The Merriam-Webster dictionary says that to be bereaved is to be “suffering the death of a loved one.” It can be challenging to know what to do in the time of a friend's loss, but what's important is that you offer your support and encouragement. The comforter should be ready to face the number of psychological states caused by suffering and bereavement.
Listen, listen and listen. Listen even when your friend doesn’t say anything. The bereaved may go over and over the last days or some other aspect of his life with the person lost. Just be there to witness it. It's not necessary to say anything other than "it'll be okay," and "we love you." Sometimes the person may not talk, but he will still need someone to just be there. Patience is a virtue in this situation.
Know the five stages of grief. Dr. Elisabeth Kubler-Ross, a Swiss psychiatrist, did a number of studies with people near death. She developed a model, illustrating the stages someone grieving goes through. Her five stages are denial and isolation, anger, bargaining, depression and, finally, acceptance. The comforter should be aware and prepared for these stages, accept them and gently help the bereaved move through them.
Understand that everyone grieves differently. There is no one way to grieve and no prescribed length of time for mourning, notes the University of Rochester Medical Center website. Some people will mourn for decades over a loss and others will have an intense but short period of mourning. Still, others may appear not to be mourning at all, processing the loss in their private moments and in small doses. Don't press the bereaved to feel or behave in a particular way.
Help the bereaved meet their daily needs. Often people in deep grief neglect their own needs, notes Roberta Temes, psychotherapist and author of "Solace: Finding Your Way Through Grief and Learning to Live Again," writing for the website BeliefNet.com They may not eat or shower. A traditional way of helping someone through the grieving process is by bringing food—enough for a few easy to prepare meals. This gives direct aid and emotional comfort. Another way to minister to the needs of the bereaved is to offer to help pay bills, organize mail, and do simple, household tasks.
Recognize when more help is needed. While most people work their way through the grieving process—and there is no real time limit on grieving—it is important to see some improvement, especially around the area of the bereaved meeting daily needs. If after several weeks your friend still cannot prepare a meal or engage in simple hygiene, there might be a problem. Similarly, if, after several months, your friend has not returned to work or any of her normal routines and her inactivity seems to be creating a problem for her, it might be time to encourage her to see a counselor. You might even consider arranging an intervention.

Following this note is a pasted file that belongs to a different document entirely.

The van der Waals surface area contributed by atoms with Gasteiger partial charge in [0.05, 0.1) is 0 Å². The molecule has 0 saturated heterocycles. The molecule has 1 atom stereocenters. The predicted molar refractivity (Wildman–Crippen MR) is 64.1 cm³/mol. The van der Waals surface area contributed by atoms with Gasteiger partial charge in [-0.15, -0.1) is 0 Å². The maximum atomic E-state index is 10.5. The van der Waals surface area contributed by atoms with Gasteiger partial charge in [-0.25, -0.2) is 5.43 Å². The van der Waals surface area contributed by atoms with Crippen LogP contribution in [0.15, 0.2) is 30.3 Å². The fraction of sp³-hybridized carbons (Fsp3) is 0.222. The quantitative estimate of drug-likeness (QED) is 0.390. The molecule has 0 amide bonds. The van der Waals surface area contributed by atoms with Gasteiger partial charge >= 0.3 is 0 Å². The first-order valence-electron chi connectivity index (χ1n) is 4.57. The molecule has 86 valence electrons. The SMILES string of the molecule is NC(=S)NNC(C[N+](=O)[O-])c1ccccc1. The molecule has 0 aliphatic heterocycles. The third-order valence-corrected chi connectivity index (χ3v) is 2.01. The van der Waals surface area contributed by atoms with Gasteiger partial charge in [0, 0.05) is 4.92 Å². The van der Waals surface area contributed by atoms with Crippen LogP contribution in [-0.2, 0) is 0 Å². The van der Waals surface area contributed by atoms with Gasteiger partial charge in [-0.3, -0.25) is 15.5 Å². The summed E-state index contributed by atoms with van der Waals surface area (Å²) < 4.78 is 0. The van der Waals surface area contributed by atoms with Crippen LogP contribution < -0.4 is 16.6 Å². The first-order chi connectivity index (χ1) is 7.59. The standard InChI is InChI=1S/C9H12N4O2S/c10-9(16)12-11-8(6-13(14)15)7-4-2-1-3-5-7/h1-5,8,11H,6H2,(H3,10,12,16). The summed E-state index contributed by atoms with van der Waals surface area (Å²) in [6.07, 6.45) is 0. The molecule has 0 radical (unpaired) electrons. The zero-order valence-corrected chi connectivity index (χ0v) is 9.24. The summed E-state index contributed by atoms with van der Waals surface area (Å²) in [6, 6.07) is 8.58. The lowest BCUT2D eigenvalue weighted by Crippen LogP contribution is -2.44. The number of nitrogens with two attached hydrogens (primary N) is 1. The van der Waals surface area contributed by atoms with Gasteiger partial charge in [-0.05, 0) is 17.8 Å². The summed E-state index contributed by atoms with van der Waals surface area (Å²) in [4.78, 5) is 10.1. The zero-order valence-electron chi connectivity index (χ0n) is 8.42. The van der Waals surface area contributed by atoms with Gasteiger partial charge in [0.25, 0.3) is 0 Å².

Move the bereaved to recovery. As the person grieving passes through the worst of the grief, the comforter can help him move forward. The phrase “get back out there,” seems like a cliché, but at a certain point the bereaved does probably need to begin introducing elements of fun and success back into his life. Life is for the living and it really doesn’t do the dead any good for the living to curl up into a ball. Encourage simple steps at first.
Create boundaries. Grieving people may not be sensitive to the needs of the comforter. If she is in a dark pit of despair or need, she might try to pull you in with her. She might cling to the person comforting her as a substitute for the one lost. When offering help decide how much help you are capable of giving financially, emotionally and in regard to time. Stay close to that boundary. Ask for help if the bereaved needs more.
It's best to arrange a number of people to help the bereaved so her needs are met and one person is not burned out.
Keep an eye out for signs that grief is turning into serious depression.